In addition, Ms. Smart asserted four other claims in her state habeas corpus petition. She alleged that Judge Gray violated her Fifth and Sixth Amendment rights by breaching his "affirmative duty to investigate co-defendants' intentional subversion of the truth finding process and contempt for the proceedings." State Pet. P 4. She further asserted that the prosecution failed to disclose exculpatory material as required by Brady v. Maryland, 373 U.S. 83, 10 L. Ed. 2d 215, 83 S. Ct. 1194 (1963). State Pet. P 5. Ms. Smart also claimed that she was denied due process and a fair trial as a result of extensive pretrial publicity, the court's failure to postpone the trial and the court's refusal to change venue. State Pet. P 6. Finally, she contended that her mandatory life sentence without possibility of parole was cruel and unusual punishment under the Eighth Amendment to the United States Constitution and Part 1, Article 18 of the New Hampshire Constitution. State Pet. P 7.

 An evidentiary hearing was held before Judge Gray, who refused Ms. Smart's request that he recuse himself. Ben-Zvi Aff. P 5; Respondent's Reply Memorandum in Further Support of Motion to Dismiss or, in the Alternative, Transfer ("Reply Mem.") P 10. Judge Gray denied the petition on June 13, 1997. Smart v. Brodeur, 97-E-157 at 5; Pet. P 11(4)-(6).

 On December 8, 1997, Ms. Smart submitted this federal habeas corpus petition in the Southern District of New York, asserting the same five claims raised in her state habeas corpus petition. Pet. P 12. The respondent then filed the instant venue motion.

 B. Interstate Corrections Compact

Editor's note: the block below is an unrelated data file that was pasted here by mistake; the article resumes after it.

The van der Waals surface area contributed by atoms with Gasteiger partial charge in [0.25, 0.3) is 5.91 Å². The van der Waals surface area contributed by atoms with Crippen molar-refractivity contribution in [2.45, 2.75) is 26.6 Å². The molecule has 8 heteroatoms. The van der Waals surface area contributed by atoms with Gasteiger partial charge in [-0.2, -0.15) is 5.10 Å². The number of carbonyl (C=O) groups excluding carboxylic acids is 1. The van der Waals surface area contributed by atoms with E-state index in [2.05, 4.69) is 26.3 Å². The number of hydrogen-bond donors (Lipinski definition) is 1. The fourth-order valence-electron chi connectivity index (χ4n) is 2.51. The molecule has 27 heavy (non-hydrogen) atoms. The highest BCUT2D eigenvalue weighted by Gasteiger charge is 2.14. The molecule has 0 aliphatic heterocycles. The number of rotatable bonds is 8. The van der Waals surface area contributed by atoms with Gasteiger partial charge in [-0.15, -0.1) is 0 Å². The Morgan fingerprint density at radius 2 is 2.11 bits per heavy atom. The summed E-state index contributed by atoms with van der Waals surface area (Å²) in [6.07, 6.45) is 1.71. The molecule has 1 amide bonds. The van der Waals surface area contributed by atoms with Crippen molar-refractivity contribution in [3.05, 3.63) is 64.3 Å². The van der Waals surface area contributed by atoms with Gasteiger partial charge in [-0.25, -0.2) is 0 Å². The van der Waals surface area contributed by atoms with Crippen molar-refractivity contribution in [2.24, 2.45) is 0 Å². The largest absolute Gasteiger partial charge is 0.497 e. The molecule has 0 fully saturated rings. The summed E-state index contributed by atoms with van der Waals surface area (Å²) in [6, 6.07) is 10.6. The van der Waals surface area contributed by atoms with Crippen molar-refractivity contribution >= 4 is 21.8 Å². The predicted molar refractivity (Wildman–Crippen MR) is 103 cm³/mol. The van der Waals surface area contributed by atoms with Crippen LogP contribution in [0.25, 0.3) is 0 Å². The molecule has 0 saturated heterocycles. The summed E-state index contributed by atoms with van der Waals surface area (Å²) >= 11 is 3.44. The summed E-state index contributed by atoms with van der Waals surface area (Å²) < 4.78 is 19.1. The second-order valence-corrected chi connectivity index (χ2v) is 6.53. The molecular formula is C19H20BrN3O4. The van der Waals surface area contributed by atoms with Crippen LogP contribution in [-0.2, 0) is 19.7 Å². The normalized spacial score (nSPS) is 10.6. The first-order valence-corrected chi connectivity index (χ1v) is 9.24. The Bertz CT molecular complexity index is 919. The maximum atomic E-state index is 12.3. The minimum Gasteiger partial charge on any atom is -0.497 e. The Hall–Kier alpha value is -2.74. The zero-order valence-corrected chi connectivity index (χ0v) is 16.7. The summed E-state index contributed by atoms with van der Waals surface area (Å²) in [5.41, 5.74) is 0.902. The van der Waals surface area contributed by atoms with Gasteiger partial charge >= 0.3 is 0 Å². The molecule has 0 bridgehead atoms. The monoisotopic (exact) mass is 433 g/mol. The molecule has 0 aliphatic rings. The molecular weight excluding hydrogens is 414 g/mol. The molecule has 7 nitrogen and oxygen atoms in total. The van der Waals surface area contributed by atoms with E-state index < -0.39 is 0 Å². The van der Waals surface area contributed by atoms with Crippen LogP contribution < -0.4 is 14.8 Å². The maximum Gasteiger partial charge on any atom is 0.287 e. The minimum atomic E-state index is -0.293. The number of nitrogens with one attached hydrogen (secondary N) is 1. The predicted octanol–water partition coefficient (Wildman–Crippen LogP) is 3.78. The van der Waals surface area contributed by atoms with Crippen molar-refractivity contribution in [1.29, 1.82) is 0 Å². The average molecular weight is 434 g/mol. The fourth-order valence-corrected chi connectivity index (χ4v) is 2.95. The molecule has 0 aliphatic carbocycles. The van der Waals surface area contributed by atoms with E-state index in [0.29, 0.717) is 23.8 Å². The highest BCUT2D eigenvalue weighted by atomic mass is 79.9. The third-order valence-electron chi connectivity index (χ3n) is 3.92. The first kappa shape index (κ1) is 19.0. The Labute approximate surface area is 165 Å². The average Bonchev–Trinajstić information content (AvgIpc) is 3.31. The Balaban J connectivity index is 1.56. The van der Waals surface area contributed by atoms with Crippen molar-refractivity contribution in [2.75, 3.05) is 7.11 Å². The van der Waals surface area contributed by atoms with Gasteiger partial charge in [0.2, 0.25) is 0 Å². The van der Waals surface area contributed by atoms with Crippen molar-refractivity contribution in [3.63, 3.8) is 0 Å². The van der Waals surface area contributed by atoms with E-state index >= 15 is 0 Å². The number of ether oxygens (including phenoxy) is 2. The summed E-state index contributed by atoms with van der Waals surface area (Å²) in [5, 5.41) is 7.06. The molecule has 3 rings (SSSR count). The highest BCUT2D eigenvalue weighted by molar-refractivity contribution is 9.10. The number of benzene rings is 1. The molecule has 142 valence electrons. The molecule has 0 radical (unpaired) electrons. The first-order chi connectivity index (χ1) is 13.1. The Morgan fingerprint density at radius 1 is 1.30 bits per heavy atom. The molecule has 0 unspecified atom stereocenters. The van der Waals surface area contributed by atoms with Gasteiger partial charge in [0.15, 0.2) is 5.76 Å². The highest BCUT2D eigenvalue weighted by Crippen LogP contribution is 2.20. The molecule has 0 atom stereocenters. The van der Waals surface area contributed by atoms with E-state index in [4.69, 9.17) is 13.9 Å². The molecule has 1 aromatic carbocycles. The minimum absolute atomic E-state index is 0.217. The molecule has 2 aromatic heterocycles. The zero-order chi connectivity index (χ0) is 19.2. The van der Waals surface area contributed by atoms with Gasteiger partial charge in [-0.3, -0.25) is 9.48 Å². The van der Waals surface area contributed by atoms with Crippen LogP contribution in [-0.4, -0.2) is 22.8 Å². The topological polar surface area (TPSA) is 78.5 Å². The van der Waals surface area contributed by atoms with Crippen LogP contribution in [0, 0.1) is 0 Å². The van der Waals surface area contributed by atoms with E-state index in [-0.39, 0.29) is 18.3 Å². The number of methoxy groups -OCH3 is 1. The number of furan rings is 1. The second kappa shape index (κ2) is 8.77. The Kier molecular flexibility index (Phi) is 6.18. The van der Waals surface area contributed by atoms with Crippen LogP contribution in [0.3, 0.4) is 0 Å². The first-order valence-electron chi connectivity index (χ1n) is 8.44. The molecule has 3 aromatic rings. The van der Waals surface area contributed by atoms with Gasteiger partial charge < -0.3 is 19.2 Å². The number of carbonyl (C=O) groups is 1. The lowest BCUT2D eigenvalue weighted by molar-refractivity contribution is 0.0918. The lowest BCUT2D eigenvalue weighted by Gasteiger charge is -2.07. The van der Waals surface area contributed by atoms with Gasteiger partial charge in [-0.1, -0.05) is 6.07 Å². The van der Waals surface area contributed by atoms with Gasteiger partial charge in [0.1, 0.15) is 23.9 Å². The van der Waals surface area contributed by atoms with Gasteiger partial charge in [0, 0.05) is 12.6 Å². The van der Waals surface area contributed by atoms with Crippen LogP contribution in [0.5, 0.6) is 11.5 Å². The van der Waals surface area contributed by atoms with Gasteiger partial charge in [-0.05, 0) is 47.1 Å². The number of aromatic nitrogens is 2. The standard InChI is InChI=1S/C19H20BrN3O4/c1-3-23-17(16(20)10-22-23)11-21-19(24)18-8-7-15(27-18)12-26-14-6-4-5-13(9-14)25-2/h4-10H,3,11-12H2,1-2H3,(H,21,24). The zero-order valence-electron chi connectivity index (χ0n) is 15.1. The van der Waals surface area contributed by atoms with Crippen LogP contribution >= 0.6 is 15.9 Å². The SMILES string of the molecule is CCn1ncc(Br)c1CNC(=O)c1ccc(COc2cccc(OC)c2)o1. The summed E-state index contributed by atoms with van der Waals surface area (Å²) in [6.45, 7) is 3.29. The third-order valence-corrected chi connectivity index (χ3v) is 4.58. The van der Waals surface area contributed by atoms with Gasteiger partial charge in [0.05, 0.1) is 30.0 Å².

Ms. Smart was relocated to New York pursuant to the Interstate Corrections Compact (the "ICC"). The ICC establishes a framework for the reciprocal use of prison space by states to effect economies in capital expenditures and operational expenses. New York and New Hampshire have adopted the ICC. See N.H. Rev. Stat. Ann. § 622-B:2 (1997); N.Y. Correct. Law §§ 100-109 (1987). Pursuant to the ICC, these two states have executed a contract authorizing the incarceration of one state's prisoners in the other's prisons. Contract Between the State of New Hampshire and the State of New York for the Implementation of the Interstate Corrections Compact ("Contract"), attached as Exhibit B to Ben-Zvi Aff.

 The Contract and the ICC establish the rights and duties of the states sending and receiving prisoners. The receiving state acts as the agent for the sending state. N.H. Rev. Stat. Ann. § 622-B:2 Art. IV(a); N.Y. Correct. Law § 104(a). Transferred prisoners are at all times subject to the jurisdiction of the sending state, which may retake its inmates on demand. N.H. Rev. Stat. Ann. § 622-B:2 Art. IV(c); N.Y. Correct. Law § 104(c); Contract P 25. Transferred prisoners must be given all legal rights they would have received if confined in the sending state. N.H. Rev. Stat. Ann. § 622-B:2 Art. IV (e); N.Y. Correct. Law § 104 (e). However, they are also subject to all laws and regulations applicable to persons convicted by the receiving state that are not inconsistent with their sentences. Contract P 17. In the event of a conflict of law, the sending state's law governs. Contract P 2. Any decision of the sending state on a matter over which it retains jurisdiction is final and not reviewable by the receiving state. N.H. Rev. Stat. Ann. § 622-B:2 Art. V(a); N.Y. Correct. Law § 105(a). Finally, the receiving state must provide regular reports so an inmate's status may be reviewed according to the sending state's laws. N.H. Rev. Stat. Ann. § 622-B:2 Art. IV(d); N.Y. Correct. Law § 104(d).

 Discussion

 A. Motion to Transfer Venue

 1. Change of Venue in Habeas Corpus Proceedings

 In civil cases, venue may be changed pursuant to 28 U.S.C. § ...